On February 20, 1665, the Inquisition of Lisbon arrested Maria de Macedo, the wife of a midlevel official of the Portuguese Treasury, after she revealed during a deposition that, since she was ten years old, an enchanted Moor had frequently "taken" her to a magical castle in the legendary land of wonders known as the Hidden Isle. The island paradise was also the home of Sebastian, the former king of Portugal (1557-1578), who had died in battle in Morocco while on crusade in 1578. His body remained undiscovered, however, and many people in seventeenth-century Portugal--including Maria--eagerly awaited his return in glory. In Judging Maria de Macedo, Bryan Givens offers a microhistorical examination of Maria's trial before the Inquisition in Lisbon in 1665-1666, providing an intriguing glimpse into Portuguese culture at the time.
Maria's trial record includes a unique piece of evidence: a pamphlet she dictated to her husband fifteen years before her arrest. In the pamphlet, reproduced in its entirety in the book, Maria recounts in considerable detail her "journeys" to the Hidden Isle and her discussions with the people there, King Sebastian in particular. Not all of the components of Maria's vision were messianic in nature or even Christian in origin; her beliefs therefore represent a unique synthesis of disparate cultural elements in play in seventeenth-century Portugal.
Because the pamphlet antedates the Inquisition's involvement in Maria's case, it offers a rare example of a non-elite voice preserved without any mediation from an elite institution such as the Inquisition, as is the case with most early modern judicial records. In addition to analyzing Maria de Macedo's vision, Givens also uses the trial record to gain insight into the values, concerns, and motives of the Inquisitors in their judgment of her unusual case. He thus not only examines separately two important subcultures in early modern Portugal, but also analyzes how they interacted with each other.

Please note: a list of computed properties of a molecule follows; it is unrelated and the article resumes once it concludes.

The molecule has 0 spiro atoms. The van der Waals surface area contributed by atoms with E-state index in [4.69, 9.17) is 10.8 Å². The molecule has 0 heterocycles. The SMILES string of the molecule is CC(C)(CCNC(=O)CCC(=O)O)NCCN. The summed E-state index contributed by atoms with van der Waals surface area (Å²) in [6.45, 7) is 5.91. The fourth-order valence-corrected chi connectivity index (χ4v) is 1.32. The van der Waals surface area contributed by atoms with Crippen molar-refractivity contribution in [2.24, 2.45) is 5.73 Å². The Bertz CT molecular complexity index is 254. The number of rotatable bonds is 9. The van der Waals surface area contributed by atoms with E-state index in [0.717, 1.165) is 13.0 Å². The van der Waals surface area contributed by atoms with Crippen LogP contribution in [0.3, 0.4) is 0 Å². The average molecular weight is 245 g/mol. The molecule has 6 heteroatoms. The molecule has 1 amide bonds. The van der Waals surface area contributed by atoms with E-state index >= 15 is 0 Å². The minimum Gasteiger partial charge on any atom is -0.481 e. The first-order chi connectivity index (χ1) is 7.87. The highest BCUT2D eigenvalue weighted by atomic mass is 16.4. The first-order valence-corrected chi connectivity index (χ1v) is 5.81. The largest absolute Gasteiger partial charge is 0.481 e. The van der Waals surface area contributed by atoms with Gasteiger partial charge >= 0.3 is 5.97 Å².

Introducing a unique feminine voice from the early modern period, Judging Maria de Macedo opens a singular window onto seventeenth-century Portuguese culture.
Bryan Givens is an assistant professor of history at Pepperdine University in Malibu, California.
Praise for Judging Maria de Macedo
“A fascinating microhistory, the story of an individual woman, her relationship to and understanding of sebastianismo, and her contact with the officers of the Inquisition. . . . [Givens’s] book delivers the first full-blown close reading and microhistory of Macedo’s visions and trial, and in so doing introduces us to a unique female voice, a previously unknown and unpublished non-elite woman writer. In this very important way, Maria de Macedo’s visions are a revelation.”—Seventeenth Century News
“An excellent exercise in microhistory.”—Religious Studies Review
“It is not surprising that Givens has done much more than tell a simple story; he has produced thickly contextualized, persuasive microhistory. . . . Chapter 6 is particularly stunning. Givens meticulously traces the strands—from traditional lore about ‘enchanted Moors’ and the land of Cockaigne to a particular variety of Sebastianism, and more—that came together, most likely in oral form, to shape Maria's vision.”—Journal of Modern History
“Givens’s reading of Macedo’s ideas as expressed in the pamphlet and in her interrogation is careful and sensitive. Using small details as a means to opening up the cultural strands within her visions, he examines Macedo’s folkloric and millenarian sources.”—Catholic Historical Review
“[Givens presents] his evidence and his arguments clearly. This is a valuable book for the history of Sebastianism, the operations of the Inquisition, and the religious culture of early modern Portugal.”—American Historical Review
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